Ed WhitacreEnlarge Photo
Sometimes, it's hard to tell whether an ad is working. That's especially true when it comes to brand advertising -- the kind that's meant to improve a company's image, not sell a particular product. However, there are a handful of companies that specialize in measuring that sort of thing, and one of them says that General Motors' recent recent "loan repayment" ad did exactly what it was meant to do.
The GM clip only ran for about a week, but in that short span of time, it generated lots of buzz. Some applauded GM for repaying its loan well ahead of schedule. Some criticized the spot for not being entirely accurate. (Yes, GM repaid the $7 billion of bailout dough tagged as "loans", but there's another $43 billion that's been converted to equity, which the feds haven't recouped yet.) Some were happy to see the company's CEO -- the drawling, grandfatherly, but subtly stern Ed Whitacre -- speaking directly to the American people and acknowledging the company's missteps. Others dinged his stagy performance.
On the whole, however, the public seemed to appreciate the ad. London-based YouGov Plc is a marketing firm that polls the public to get a bead on popular views. Where brands are concerned, YouGov ranks companies on a scale that ranges from -100 (not so good) to 100 (superior). The firm polled some 5,000 individuals each day to learn that before the ad, GM was scoring around the 12 mark; after, it moved up five points to 17.
That improvement may not seem like especially great shakes, but it's well above the neutral "0" spot, and it means that GM is gaining on Ford, which currently ranks around 36 on the YouGov scale. It also puts GM well above Toyota, which had been sitting pretty at 45 on January 1, but recently polled at a -1, thanks to the automakers' ongoing recall fiasco.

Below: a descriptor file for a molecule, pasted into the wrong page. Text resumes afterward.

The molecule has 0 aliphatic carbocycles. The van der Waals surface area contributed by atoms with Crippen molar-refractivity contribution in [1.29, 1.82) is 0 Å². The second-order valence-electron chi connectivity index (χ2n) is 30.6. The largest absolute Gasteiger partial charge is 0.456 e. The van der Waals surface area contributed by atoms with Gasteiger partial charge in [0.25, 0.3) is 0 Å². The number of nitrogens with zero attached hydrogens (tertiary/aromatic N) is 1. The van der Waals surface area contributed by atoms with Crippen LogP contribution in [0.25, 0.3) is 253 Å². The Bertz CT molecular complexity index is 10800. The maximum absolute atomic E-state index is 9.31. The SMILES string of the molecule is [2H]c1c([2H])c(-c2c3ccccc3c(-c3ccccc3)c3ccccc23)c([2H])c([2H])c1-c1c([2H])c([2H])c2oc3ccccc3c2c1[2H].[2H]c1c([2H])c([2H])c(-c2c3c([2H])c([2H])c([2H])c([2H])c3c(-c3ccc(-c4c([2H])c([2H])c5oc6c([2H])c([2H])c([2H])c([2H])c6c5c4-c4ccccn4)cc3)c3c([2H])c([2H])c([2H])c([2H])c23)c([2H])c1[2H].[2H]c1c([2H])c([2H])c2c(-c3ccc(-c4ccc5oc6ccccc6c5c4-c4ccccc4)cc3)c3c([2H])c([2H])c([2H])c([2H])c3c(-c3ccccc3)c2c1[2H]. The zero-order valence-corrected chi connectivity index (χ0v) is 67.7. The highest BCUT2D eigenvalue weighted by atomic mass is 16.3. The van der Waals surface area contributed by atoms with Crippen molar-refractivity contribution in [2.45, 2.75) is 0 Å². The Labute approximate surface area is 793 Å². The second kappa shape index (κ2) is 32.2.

Of course, there are other firms that disagree with YouGov's findings. In fact, San Diego's Strategic Vision, claims that the ad had no effect at all, and that the public is still split, 50/50.
Our take? The public's split response to the ad mirrors the split message of the clip itself. GM's ad was technically truthful, but it didn't really tell the whole truth. If Whitacre had asked us for advice (note: he didn't), we might've suggested a little more transparency, a little more acknowledgment of culpability. Hey, it worked for Domino's, right?
Also, in the course of our purely non-scientific surveying efforts (i.e. listening to people gab at the grocery store), the public's perception of GM often seems to split along party lines. Supporters of President Obama tend to support his bailout program for GM, and hence view the company favorably. Those on the other side of the aisle commonly feel the opposite way. In other words, GM's image may once have been determined by the quality of its vehicles; now it's chosen at the voting booth.
Anyway, if you happened to miss the ad in question, here it is. Judge for yourselves: